Anxiety blues.

a cure for what ails you, anxiety, medication, ptsd, rapid-cycle bipolar disorder, relationships

The last few days, I feel like I’ve fallen down a sort of anxiety-hole, and it’s really bugging me.

Yesterday was wonderful–we went to Canton and had delicious pie with a friend of Paul’s from college and her lovely fiancee, then took a walk in a nearby park. There was a hiccup where he snuck up on me and startled me a bit, which in addition to a ton of people being around (it was, after all, a beautiful day) kind of made my PTSD-radar go “ping!” I think that’s what set it off.

When we got home, I had a minor annoyance/setback when I learned that my venlafaxine, which I’m almost out of, was ready–but my new insurance, for some reason, was still pending and the Rx was pretty far out of my price range. After waiting in a crowded pharmacy for close to an hour, my brain didn’t take the news particularly well and my anxiety went up a few more notches.

I had taken a couple of lorazepam throughout the day, which I normally don’t have to do, and while I was nice and chilled out by that evening, I woke up this afternoon (after fourteen hours of sleep, which is highly unusual these days) feeling groggy and depressed.

Days like these, I feel the old blues and hopelessness creeping back in. I am in a gorgeous city and a new apartment with someone I love, yet I still get sad and anxious. I’ve come to realize that it’s part of the illnesses and that these things will be with me for the rest of my life. I suppose I’ve taken the good days for granted, so this one blindsided me a little.

I took another nap, woke up, finished my Theories paper, and am feeling quite a bit better. Still, it’s something I’m going to mention to my new psychiatrist (once I find one in the area, haha). The lorazepam does wonders for me in terms of calming my anxiety and the irritability that comes with it, but I often feel a little down the day after taking it and I’m wondering if there are other things I could try.

Needless to say, I also have to find a therapist to help me with quite a few things–after all, I just went through a huge move and am dealing with all sorts of new feelings and worries about being so far from home for the first time in my life.

What helps you unwind, readers? How do you shake off the blues?

Reflection: Grad school so far.


I’m entering my third week of grad school (online-only this semester because of the move) and man, it’s been a wild ride. I’m only taking two courses–Lifespan Development and Theories of Counseling and Psychotherapy, both of which I’ve had before in undergrad, so I’m familiar with the content. It’s a good thing I’m not struggling with that because the workload is something I was unprepared for, having been out of school for five years now.

Every day, I set aside two or three hours for work. Mondays are reading days, primarily. Both of my classes are heavy on Blackboard discussion posts, so I usually knock out a few of those on Mondays as well. My Theories class requires participation on four separate days, so I try to space out the rest of my posts throughout the week along with my papers.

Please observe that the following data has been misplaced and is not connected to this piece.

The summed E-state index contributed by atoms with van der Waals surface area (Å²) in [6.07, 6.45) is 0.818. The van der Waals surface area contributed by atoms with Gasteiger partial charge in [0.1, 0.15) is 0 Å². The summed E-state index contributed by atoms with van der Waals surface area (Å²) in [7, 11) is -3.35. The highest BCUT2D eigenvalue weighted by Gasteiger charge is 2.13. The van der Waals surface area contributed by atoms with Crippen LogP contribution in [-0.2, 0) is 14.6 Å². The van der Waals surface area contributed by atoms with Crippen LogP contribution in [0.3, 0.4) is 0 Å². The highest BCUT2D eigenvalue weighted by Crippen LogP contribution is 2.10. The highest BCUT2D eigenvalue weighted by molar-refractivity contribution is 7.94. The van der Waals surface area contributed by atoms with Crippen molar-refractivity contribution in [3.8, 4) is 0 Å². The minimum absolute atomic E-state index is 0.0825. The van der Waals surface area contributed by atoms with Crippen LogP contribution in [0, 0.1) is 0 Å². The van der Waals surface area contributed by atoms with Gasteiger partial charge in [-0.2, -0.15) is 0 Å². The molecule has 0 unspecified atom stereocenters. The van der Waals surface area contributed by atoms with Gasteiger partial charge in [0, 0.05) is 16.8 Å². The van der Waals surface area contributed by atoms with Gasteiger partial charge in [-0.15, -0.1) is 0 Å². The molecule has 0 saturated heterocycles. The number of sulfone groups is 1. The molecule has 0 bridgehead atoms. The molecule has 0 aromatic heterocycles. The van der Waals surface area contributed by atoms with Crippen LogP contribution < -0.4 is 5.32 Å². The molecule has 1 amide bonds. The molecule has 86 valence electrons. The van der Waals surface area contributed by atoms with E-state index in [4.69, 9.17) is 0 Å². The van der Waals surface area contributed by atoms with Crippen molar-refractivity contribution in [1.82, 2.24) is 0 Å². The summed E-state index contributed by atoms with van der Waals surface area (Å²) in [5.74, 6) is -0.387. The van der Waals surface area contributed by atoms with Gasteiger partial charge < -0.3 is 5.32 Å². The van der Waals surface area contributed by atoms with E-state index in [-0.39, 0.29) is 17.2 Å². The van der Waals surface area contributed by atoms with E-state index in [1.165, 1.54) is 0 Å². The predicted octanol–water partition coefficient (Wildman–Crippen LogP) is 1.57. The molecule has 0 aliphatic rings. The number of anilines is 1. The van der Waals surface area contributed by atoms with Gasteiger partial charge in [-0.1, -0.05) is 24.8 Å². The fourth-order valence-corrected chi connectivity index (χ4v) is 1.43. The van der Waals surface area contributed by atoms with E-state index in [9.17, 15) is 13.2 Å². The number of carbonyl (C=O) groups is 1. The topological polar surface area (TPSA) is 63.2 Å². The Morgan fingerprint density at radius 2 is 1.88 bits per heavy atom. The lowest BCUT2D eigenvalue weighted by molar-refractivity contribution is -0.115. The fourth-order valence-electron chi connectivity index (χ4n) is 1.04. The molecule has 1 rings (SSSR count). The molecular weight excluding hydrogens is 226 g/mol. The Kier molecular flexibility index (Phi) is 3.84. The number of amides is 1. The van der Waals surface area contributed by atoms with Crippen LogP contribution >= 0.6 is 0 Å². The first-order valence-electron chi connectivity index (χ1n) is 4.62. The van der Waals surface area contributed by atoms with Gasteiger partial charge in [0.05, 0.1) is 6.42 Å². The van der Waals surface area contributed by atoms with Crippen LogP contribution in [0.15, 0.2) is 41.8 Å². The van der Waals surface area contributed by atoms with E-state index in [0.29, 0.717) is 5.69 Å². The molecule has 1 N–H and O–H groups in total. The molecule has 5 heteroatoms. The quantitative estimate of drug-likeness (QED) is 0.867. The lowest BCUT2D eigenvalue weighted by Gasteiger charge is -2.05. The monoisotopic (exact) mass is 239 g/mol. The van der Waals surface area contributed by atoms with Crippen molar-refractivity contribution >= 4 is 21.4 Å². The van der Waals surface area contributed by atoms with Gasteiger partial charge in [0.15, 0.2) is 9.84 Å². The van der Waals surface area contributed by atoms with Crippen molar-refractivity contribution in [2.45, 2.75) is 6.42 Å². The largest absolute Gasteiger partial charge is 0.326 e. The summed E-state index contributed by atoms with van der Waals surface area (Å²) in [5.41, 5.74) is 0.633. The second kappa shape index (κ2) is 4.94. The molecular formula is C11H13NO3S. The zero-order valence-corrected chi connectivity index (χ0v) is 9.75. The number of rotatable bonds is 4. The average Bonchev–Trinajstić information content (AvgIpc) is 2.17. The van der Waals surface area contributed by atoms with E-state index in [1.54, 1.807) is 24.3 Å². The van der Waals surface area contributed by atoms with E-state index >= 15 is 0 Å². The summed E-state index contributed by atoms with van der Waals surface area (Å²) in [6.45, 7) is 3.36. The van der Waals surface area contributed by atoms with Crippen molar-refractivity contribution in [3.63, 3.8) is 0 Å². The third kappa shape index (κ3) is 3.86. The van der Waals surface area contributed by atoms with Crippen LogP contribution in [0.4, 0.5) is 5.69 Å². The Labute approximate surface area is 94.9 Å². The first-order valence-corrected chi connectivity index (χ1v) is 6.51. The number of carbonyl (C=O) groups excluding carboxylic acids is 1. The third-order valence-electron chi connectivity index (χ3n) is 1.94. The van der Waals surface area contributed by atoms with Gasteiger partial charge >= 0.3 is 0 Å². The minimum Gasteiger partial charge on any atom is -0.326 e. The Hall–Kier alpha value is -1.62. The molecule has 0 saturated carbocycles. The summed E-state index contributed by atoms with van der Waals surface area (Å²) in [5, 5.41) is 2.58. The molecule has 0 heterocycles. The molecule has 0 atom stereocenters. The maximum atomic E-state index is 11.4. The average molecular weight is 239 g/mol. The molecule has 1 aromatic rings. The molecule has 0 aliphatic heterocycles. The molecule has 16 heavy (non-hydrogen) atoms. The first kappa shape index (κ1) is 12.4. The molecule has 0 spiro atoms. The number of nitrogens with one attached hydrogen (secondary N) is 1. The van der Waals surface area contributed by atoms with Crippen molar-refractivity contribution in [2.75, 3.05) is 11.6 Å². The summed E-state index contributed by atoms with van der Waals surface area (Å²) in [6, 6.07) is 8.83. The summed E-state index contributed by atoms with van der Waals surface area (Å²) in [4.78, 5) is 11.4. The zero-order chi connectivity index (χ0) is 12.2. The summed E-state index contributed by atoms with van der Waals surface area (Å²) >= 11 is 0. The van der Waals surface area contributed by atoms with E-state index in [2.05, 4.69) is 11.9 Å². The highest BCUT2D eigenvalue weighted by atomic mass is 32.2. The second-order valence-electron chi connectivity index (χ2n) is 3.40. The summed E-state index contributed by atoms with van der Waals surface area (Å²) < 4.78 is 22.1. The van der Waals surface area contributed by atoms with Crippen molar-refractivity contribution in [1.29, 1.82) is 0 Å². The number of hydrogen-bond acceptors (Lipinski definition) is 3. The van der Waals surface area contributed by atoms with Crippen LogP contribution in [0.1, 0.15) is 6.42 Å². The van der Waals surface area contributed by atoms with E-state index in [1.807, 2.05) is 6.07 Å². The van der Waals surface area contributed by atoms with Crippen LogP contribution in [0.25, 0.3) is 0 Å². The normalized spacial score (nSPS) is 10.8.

Lifespan’s discussions are pretty research-heavy (as in, find an article based on these criteria and summarize it), which is something I’ve always hated. Thankfully, the summaries only have to be a paragraph or two, but I always overshoot in terms of length on all my written work because I have no idea how to thoroughly break down a twenty-page study into a paragraph.

All told, I probably spend about thirty hours or so per week on school stuff, so I’m thankful that Paul is willing and able to support my lack of a job right now–there’s no way I’d be able to maintain my mental health/overall sanity along with a full-time job plus the school stuff. My only concern is that I won’t be able to find another school in Baltimore that will take me sans the psychology undergrad (despite grad school credits in the field).

My plan once we move is to take a semester off to scout out schools and perhaps get back into the tutoring game to earn a little cash on the side. Aside from that, I’m just trying to chill out and get ready for the big move in a few weeks!

How are your summers going so far, readers? Are you taking time out for self-care? I hope this post finds you lovely and healthy as always.

Risk! follow-up

Authoress, housekeeping

Good afternoon, readers!

So, unfortunately, my Risk! demo wasn’t a great fit for the show–it spanned too many years, which I completely understand. It’s hard to condense twenty-odd years of living with/growing up with bipolar disorder into a neat 15-to-20-minute package that’s not overwhelming to listeners. However, Kevin was incredibly gracious and complimentary about the whole thing and encouraged me to keep telling my stories, which I appreciated.